What is the incidence and prognostic implication of new-onset atrial fibrillation after transcatheter aortic valve implantation and surgical aortic valve replacement?
In this population-based study, new-onset atrial fibrillation was present in roughly 50% of hospitalizations for transcatheter aortic valve implantation and aortic valve replacement. Hospitalizations with new-onset atrial fibrillation were associated with higher in-hospital mortality compared with transcatheter aortic valve implantation and aortic valve replacement hospitalizations without new-onset atrial fibrillation.
The high incidence of atrial fibrillation after transcatheter aortic valve implantation and aortic valve replacement should be discussed during the consent process and prompt shared patient-physician decision making regarding the potential need for anticoagulation after aortic valve procedures.
Data on the burden of new-onset atrial fibrillation after transcatheter aortic valve implantation (TAVI) and surgical aortic valve replacement (AVR) is limited mostly to small series or post hoc analyses of clinical trials.
To evaluate the incidence of new-onset atrial fibrillation and assess the incidence of in-hospital mortality associated with new-onset atrial fibrillation after TAVI and AVR.
Design, Setting, and Participants
In this population-based observational study using the National Inpatient Sample and a validation cohort from the New York state inpatient database, the National Inpatient Sample was queried from January 1, 2012, to September 30, 2015, and the New York state inpatient database was queried from January 1, 2012, to December 31, 2014. Hospitalizations of adults undergoing TAVI or isolated AVR were examined. The incidence of in-hospital mortality across groups with new-onset atrial fibrillation was assessed in the National Inpatient Sample cohort using multivariable logistic regression modeling. Statistical analysis was conducted from August 20, 2018, to March 19, 2019.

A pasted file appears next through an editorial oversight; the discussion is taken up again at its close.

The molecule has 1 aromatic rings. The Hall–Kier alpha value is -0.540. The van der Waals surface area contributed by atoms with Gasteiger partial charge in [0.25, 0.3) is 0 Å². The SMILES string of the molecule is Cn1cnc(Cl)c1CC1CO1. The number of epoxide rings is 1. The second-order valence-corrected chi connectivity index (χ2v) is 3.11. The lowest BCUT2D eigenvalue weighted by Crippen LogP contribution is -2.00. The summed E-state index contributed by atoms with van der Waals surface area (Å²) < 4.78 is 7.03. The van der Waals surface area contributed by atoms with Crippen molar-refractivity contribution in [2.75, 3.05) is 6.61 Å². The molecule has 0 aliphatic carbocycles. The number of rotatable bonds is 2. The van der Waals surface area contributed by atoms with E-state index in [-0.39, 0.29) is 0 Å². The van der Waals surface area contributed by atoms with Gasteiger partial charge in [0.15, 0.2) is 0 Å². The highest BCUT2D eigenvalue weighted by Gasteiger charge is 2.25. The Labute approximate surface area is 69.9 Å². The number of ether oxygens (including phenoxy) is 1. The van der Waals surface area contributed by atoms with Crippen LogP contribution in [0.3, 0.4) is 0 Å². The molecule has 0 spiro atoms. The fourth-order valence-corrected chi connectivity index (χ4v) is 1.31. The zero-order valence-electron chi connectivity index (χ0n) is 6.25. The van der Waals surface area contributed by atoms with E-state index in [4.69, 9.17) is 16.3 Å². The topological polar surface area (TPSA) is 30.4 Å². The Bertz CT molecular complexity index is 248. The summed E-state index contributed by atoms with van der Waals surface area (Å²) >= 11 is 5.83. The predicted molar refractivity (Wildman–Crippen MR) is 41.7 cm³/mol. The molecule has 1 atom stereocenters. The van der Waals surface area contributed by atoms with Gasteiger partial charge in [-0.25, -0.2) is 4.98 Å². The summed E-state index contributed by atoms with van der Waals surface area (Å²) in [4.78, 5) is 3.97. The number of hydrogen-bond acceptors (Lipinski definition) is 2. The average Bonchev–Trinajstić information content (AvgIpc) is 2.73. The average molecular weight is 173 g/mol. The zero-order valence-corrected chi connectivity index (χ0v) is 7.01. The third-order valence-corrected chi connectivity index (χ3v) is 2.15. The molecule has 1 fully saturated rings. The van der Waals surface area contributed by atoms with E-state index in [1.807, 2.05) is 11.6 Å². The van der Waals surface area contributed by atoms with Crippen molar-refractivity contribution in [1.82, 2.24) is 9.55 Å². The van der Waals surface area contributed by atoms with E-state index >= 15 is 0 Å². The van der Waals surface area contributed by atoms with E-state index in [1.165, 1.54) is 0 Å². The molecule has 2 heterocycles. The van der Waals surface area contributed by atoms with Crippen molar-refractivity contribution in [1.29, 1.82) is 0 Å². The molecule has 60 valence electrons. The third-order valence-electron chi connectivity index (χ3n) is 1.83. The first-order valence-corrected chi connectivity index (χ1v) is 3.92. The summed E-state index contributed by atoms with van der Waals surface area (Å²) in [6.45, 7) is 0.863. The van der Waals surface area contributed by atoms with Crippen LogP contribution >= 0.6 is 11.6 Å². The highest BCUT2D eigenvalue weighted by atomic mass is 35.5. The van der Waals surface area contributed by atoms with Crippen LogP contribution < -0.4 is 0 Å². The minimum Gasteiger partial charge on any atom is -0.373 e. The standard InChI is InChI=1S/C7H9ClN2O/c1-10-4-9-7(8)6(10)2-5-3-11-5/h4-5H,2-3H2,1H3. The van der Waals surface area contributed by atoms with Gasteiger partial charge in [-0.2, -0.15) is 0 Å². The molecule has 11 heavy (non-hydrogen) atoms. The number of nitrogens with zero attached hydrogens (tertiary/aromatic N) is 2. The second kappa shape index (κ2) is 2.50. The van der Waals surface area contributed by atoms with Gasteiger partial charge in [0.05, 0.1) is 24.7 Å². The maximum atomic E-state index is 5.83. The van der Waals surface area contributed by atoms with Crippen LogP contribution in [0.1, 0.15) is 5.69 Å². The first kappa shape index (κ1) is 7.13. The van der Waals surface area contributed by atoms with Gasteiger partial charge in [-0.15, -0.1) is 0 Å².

Main Outcomes and Measures
The primary outcome was the occurrence of new-onset atrial fibrillation, which was identified by excluding hospitalizations in which atrial fibrillation was present on admission. The secondary outcome was in-hospital mortality in TAVI and AVR hospitalizations with and without new-onset atrial fibrillation.
A total of 48 715 TAVI hospitalizations (47.4% women and 52.6% men; mean [SD] age, 81.3 [8.1] years; 82.3% white) and 122 765 AVR hospitalizations (39.0% women and 61.0% men; mean [SD] age, 67.8 [12.0] years; 78.0% white) were identified. New-onset atrial fibrillation occurred in 50.4% of TAVI hospitalizations and 50.1% of AVR hospitalizations. In the multivariable-adjusted model, TAVI and AVR hospitalizations with new-onset atrial fibrillation had higher odds of in-hospital mortality compared with hospitalizations without new-onset atrial fibrillation (TAVI: odds ratio, 1.57; 95% CI, 1.21-2.04; and AVR: odds ratio, 1.36; 95% CI, 1.08-1.70). The results were then confirmed with the New York state inpatient database, which contains a present on arrival indicator. The incidence of new-onset atrial fibrillation was 14.1% (244 of 1736 hospitalizations) after TAVI and 30.6% (1573 of 5141 hospitalizations) after AVR in the New York state inpatient database.
Conclusions and Relevance
In this large nationwide study, a substantial burden of new-onset atrial fibrillation was observed after TAVI and AVR. The incidence of new-onset atrial fibrillation was higher after AVR than after TAVI in a patient-level state inpatient database.
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Kalra R, Patel N, Doshi R, Arora G, Arora P. Evaluation of the Incidence of New-Onset Atrial Fibrillation After Aortic Valve Replacement. JAMA Intern Med. Published online June 03, 2019179(8):1122–1130. doi:10.1001/jamainternmed.2019.0205
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